Mice lose a gene to drop some weight

In addition to having less fat and more muscle, mutated rodents live 20 percent longer than normal

Shedding a gene called FAT10 helps mice lose body fat and live longer, a new study shows.

Scientists already knew that FAT10’s protein gets tacked on to other proteins, sending them to cellular garbage disposals called proteosomes. But mice can live without that protein, Allon Canaan of Yale School of Medicine and colleagues report March 24 in the Proceedings of the National Academy of Sciences.

In fact, mice lacking the FAT10 gene looked young for their age, because they had more muscle and more luxurious fur than their counterparts with functioning FAT10, the team discovered. Animals that didn’t have the gene had less body fat and lived 20 percent longer lives than normal mice did. Rodents lacking the gene also burned more energy — especially fat — and their muscles became more responsive to insulin and less prone to inflammation.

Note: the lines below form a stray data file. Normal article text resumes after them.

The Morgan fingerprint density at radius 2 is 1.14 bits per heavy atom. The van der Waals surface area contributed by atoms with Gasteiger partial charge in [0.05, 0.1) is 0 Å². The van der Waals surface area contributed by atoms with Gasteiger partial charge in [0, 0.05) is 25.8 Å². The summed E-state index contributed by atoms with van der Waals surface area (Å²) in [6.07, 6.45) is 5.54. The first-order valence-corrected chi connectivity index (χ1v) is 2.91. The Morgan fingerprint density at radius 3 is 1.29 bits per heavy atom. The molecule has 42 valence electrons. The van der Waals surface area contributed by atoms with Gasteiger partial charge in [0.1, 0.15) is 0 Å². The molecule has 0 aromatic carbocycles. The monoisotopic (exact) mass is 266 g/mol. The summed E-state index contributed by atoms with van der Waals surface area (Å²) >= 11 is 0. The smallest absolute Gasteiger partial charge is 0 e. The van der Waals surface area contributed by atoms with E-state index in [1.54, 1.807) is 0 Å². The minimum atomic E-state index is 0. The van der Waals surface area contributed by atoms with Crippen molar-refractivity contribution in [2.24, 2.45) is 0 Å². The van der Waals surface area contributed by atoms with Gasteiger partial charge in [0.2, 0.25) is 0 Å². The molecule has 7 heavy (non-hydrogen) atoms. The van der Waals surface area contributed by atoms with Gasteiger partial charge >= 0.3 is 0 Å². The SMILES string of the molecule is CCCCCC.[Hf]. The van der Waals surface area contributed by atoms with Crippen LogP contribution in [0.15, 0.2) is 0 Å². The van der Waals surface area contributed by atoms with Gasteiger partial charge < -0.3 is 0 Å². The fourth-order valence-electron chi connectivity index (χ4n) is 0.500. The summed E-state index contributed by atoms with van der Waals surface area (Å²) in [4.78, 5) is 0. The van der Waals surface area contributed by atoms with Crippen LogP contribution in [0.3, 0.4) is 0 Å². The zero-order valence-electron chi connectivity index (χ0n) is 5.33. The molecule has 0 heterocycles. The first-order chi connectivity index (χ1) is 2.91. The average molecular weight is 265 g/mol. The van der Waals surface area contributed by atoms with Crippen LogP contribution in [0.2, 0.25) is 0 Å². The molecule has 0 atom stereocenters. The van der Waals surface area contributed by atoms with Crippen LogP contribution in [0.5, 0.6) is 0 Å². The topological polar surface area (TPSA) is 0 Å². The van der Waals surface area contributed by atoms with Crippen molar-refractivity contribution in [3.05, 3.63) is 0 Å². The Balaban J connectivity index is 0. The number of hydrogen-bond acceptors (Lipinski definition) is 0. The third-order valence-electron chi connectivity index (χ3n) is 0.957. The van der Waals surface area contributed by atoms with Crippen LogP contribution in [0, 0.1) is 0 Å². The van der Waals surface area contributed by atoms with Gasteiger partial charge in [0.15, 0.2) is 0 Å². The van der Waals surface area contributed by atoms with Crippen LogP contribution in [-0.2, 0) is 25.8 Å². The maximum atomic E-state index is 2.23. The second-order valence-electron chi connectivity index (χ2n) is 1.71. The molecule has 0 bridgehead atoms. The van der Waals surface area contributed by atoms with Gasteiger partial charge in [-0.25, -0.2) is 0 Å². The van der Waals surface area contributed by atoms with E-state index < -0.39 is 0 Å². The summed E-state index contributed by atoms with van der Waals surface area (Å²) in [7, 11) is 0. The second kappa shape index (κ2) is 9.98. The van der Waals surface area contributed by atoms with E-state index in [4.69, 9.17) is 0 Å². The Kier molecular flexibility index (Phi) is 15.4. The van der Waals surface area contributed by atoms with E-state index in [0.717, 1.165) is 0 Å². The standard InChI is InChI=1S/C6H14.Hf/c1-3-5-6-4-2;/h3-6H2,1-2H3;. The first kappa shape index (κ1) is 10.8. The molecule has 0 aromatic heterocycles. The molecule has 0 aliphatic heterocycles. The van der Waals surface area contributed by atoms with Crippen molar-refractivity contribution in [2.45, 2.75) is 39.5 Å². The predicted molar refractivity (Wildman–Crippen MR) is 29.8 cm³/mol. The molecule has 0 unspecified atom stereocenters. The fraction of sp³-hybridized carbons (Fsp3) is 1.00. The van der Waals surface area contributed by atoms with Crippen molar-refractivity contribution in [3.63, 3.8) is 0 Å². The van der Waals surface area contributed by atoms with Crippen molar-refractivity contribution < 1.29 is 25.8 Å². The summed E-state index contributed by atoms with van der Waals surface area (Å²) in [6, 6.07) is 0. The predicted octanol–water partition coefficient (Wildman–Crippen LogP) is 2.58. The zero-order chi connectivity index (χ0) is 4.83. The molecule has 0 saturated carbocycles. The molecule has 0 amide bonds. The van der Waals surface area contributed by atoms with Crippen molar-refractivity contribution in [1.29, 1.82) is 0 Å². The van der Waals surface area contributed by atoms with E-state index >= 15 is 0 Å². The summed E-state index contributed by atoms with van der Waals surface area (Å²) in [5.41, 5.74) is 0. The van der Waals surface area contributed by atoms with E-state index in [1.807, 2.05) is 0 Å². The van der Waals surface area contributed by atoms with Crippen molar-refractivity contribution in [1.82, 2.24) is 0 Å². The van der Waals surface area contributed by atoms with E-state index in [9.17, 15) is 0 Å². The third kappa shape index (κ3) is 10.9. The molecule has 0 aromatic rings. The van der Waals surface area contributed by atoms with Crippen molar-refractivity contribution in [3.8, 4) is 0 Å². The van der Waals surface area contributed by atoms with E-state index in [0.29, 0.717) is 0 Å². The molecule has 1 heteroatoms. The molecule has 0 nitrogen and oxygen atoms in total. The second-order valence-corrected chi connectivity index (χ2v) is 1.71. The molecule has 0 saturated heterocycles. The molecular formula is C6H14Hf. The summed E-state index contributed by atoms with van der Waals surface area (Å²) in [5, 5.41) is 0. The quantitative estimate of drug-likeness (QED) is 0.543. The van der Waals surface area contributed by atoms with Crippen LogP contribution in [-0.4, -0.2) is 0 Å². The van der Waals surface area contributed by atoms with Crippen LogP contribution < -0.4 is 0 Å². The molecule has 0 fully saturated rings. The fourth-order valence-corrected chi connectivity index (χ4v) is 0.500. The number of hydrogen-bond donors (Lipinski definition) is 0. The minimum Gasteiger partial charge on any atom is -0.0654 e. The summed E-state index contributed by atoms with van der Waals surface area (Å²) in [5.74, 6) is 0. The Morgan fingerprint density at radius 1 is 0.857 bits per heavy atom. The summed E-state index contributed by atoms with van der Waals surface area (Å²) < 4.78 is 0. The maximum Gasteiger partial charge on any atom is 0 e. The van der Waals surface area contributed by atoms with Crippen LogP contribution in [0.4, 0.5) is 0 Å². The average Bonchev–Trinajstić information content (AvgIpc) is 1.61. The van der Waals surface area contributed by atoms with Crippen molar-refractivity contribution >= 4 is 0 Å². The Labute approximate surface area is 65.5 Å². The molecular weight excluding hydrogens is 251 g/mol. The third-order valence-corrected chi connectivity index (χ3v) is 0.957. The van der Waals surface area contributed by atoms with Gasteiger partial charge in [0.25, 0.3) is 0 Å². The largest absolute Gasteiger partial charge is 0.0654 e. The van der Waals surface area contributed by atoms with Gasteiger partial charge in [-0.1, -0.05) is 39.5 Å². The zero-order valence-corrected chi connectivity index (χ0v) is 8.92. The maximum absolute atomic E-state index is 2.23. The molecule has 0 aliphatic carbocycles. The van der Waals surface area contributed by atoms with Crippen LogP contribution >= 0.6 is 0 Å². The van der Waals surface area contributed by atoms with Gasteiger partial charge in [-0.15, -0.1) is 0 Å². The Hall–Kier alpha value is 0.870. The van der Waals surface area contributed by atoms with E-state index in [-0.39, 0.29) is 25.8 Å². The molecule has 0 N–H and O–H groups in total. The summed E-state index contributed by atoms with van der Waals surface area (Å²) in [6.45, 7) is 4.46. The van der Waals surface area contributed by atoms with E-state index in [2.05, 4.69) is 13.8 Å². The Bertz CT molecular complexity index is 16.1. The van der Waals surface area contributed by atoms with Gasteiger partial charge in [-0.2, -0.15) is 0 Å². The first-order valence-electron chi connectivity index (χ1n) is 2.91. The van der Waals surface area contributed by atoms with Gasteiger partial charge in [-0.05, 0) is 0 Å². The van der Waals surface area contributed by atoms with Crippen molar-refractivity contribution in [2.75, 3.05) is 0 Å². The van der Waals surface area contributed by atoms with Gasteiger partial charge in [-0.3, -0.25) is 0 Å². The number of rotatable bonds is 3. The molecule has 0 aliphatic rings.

Metabolism slows down as people age, and chronic inflammation is a hallmark of many aging-related diseases. Inflammation and insulin resistance are also problems for people with type 2 diabetes. If the human version of FAT10 works the same way as the mouse gene does, drugs that interfere with it could treat obesity and diabetes and delay aging-related diseases. 

Tina Hesman Saey is the senior staff writer and reports on molecular biology. She has a Ph.D. in molecular genetics from Washington University in St. Louis and a master’s degree in science journalism from Boston University.

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